August 15th, 2012
in Op Ed
by Dirk Ehnts
A new ‘authoritative’ IMF working paper named On Price Stability and Welfare has just been published. I want to discuss the theory behind that paper. And I want to discuss also whether the assumptions used by the authors are acceptable for the current times.
Let me summarize very briefly why some inflation could be a good idea for some countries right now. In Europe, some countries have been net importers in the past, running up significant foreign debt. In order to repay that debt, they have to turn into net exporters. They can achieve that by pushing their own price level down (this is what austerity is meant to achieve) or by inducing their trade partner to inflate their respective economies. In this context, a higher inflation rate for, say, Germany could help adjustment.
In the US, the case of higher inflation might be based on the idea that indebted households face high real burdens of debt which should be lowered. One way of lowering these debt burdens is a higher than normal inflation rate. More consumption might be the result of this policy, leading to higher GDP growth. Mr Blanchard of the IMF suggested higher inflation rates – or better, higher nominal interest rates – in February 2010, as the WSJ reported:
In a new paper with two other IMF economists, Giovanni Dell’Ariccia and Paolo Mauro, Mr. Blanchard says policy makers need to consider radically different approaches to deal with major banking crises, pandemics or terrorist attacks. In particular, the IMF paper suggests shooting for a higher-level inflation in “normal time in order to increase the room for monetary policy to react to such shocks.” Central banks may want to target 4% inflation, rather than the 2% target that most central banks now try to achieve, the IMF paper says.
However that may be, the discussion of inflation without looking at either debt stocks or the international situation seems to me to be without merit. The opportunity cost channel argument is not convincing at all. A first indicator is the following question: would you reduce your cash holdings when the inflation rates goes up from 2 to 4 (or even 6%)? Would you? Let’s look at the data from the US, more specifically, let us look at the velocity of the M1 money stock and inflation:
The idea that if inflation rises people economize on their use of currency by spending the funds faster does seem to be evident from a quick look at the data. M1 has been chosen because it seems to be the proper measure. FRED writes:
M1 includes funds that are readily accessible for spending. M1 consists of: (1) currency outside the U.S. Treasury, Federal Reserve Banks, and the vaults of depository institutions; (2) traveler’s checks of nonbank issuers; (3) demand deposits; and (4) other checkable deposits (OCDs), which consist primarily of negotiable order of withdrawal (NOW) accounts at depository institutions and credit union share draft accounts. Seasonally adjusted M1 is calculated by summing currency, traveler’s checks, demand deposits, and OCDs, each seasonally adjusted separately.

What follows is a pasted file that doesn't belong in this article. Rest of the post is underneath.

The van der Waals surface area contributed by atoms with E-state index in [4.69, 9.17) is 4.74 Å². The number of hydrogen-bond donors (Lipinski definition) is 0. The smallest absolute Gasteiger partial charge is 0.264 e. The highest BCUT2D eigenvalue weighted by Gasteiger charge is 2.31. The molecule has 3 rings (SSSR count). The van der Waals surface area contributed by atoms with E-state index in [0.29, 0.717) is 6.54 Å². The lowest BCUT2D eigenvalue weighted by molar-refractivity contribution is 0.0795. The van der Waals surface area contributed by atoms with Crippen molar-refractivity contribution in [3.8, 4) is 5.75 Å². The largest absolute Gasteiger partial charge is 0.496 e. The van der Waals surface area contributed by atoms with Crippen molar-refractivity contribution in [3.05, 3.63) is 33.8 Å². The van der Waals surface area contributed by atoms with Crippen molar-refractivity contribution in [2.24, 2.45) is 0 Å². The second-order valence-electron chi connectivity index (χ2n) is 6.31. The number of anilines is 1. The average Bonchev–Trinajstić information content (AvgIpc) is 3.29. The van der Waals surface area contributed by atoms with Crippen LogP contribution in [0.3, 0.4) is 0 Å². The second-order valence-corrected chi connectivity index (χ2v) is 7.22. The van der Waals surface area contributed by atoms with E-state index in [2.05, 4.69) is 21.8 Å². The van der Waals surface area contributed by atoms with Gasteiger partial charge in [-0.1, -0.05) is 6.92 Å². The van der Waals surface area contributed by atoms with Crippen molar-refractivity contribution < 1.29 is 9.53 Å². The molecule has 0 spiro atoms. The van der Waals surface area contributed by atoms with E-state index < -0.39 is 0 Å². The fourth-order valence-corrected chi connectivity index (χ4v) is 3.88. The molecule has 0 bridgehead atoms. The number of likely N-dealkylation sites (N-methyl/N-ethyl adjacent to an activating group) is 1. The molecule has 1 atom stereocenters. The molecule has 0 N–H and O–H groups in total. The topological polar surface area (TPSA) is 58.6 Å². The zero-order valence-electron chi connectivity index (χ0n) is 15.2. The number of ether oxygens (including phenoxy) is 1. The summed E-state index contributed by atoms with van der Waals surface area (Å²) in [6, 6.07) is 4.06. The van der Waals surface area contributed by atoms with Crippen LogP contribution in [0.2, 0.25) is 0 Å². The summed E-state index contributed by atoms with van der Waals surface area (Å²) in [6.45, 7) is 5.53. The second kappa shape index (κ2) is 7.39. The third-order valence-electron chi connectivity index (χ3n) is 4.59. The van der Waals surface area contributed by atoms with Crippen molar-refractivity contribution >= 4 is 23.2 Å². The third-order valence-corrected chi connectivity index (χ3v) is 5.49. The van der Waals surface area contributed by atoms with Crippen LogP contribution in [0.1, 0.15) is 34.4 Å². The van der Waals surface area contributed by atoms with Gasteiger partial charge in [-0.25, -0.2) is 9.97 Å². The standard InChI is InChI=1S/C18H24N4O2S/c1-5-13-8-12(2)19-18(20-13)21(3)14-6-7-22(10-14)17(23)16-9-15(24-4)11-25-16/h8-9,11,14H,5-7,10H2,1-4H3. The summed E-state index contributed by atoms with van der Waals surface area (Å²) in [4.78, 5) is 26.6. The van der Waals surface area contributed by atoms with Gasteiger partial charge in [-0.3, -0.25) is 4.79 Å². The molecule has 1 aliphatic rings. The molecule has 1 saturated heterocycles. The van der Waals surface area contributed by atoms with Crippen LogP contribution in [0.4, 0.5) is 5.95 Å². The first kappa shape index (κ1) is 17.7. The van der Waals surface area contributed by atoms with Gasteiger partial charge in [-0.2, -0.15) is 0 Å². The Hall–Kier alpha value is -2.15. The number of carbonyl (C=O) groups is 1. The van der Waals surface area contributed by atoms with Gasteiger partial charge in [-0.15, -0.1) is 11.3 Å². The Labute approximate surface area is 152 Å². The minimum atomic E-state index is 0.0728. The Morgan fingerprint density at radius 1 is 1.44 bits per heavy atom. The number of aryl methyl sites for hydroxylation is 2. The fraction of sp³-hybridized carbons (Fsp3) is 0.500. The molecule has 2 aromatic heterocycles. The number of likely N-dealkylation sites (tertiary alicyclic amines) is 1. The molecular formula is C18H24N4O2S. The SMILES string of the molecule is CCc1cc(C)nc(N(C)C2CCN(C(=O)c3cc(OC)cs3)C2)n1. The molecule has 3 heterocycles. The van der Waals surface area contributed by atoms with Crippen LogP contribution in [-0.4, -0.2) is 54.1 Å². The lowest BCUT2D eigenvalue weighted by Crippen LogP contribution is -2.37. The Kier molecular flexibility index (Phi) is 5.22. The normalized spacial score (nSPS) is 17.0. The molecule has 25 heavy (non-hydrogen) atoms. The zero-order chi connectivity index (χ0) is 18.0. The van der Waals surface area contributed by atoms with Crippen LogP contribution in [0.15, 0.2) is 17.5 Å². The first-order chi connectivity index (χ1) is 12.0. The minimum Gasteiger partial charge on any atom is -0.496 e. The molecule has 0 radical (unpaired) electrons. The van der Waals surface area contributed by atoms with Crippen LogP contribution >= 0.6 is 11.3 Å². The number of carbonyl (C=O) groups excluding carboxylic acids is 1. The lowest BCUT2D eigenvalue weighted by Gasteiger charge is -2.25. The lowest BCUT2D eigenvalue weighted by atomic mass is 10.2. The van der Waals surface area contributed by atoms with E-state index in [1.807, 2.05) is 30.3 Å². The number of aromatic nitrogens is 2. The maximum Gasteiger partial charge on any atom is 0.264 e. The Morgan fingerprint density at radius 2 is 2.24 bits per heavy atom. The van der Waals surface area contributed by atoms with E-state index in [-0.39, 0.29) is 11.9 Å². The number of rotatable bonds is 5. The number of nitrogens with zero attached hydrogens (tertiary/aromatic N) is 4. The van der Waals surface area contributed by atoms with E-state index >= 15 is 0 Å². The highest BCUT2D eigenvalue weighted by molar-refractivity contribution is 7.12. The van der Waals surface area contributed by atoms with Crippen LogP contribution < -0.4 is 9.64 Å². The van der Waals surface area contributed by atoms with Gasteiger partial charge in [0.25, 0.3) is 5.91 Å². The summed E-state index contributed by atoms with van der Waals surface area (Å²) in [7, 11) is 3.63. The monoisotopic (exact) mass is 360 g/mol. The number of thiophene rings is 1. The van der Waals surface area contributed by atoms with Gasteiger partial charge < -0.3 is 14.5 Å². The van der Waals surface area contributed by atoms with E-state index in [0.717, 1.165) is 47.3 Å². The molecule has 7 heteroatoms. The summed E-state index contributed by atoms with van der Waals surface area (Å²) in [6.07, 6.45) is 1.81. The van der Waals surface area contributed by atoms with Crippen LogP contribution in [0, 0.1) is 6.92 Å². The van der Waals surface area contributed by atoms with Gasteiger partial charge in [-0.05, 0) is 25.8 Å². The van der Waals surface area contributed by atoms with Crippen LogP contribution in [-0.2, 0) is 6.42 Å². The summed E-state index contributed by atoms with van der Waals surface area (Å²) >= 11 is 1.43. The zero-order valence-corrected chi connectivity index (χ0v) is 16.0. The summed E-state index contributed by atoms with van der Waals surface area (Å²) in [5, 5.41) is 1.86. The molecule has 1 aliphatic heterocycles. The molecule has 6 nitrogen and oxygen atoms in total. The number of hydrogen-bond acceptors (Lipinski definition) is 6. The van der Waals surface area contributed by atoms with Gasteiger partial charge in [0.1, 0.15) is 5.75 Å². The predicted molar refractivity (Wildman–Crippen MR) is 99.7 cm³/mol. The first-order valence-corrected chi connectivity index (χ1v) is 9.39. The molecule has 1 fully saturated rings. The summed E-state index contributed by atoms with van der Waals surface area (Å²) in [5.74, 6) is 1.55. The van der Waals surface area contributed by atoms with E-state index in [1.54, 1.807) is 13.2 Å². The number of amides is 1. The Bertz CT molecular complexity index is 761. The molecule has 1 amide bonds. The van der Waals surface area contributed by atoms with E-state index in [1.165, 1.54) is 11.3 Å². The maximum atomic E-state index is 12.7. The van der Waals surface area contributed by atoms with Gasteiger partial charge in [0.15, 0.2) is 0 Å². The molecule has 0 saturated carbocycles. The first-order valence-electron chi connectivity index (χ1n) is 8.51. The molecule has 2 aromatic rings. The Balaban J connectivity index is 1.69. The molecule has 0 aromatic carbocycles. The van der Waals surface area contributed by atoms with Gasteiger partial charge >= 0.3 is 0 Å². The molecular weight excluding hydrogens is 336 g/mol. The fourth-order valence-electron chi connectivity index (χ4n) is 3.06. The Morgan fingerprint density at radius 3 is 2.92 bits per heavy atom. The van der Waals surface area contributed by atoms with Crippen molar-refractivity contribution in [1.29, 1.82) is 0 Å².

There is another way to look at the theory of the Opportunity Cost Channel. The currency component of M1 stood at $1,053.3 bn. by the end of July 2012. Total financial assets of households and non-profit organizations by the end of Q2 was $52,524 bn. Cash then is only 2% of total wealth, and then the author would like us to believe that in order not to lose a fraction of 2% of total wealth the whole economy is clogged? And if menu pricing is another burden, which is the costs of changing the prices on the menu (more often), then a significant welfare loss would arise? And next to those two theories, there is nothing else in the paper about either the international problems of trade imbalances or the domestic problems of real debt burdens. That means, inflation has only costs and no benefits. What this means for results should be clear to everybody.
Adding more doubts to the validity of the results, let me point out that the model is a simulation that is using calibrated parameters. Those parameters are found by looking at past data. This might be a good idea during ‘boring’ times, where the economy does not change its behavior much. However, in the middle of a crisis it is not useful to use the past as an indicator to the present. Using parameters for money demand based on Lucas (2000) using data from 1900-1994 is a bit optimistic. Even the mainstream economists understand that something had changed in the way economy’s worked, which they called the Great Moderation. It was actually the Great Moderation before the storm, which they never saw coming. (Heterodox economists have called the phenomenom ‘Financialization’ and were able to predict problems better than the mainstream, as this paper by Palley (2007) shows.)
Notwithstanding the doubts about the validity of the paper’s results, the study got picked up by German newspapers the Handelsblatt, the ZEIT, and the Süddeutsche. All three do not question the research and present the result that higher inflation leads to a net welfare loss as a fact. They do not lose one syllable on the question of why.
About the Author
Dr. Dirk Ehnts is a research assistant at the Carl-von-Ossietzky University of Oldenburg (Germany). His focus is on economic integration and economic geography, covering trade, macro and development. He is working at the chair for international economics since 2006 and has recently co-authored a book on Innovation and International Economic Relations (in German). Ehnts has written at his own blog since 2007: Econblog 101. Curriculum Vitae.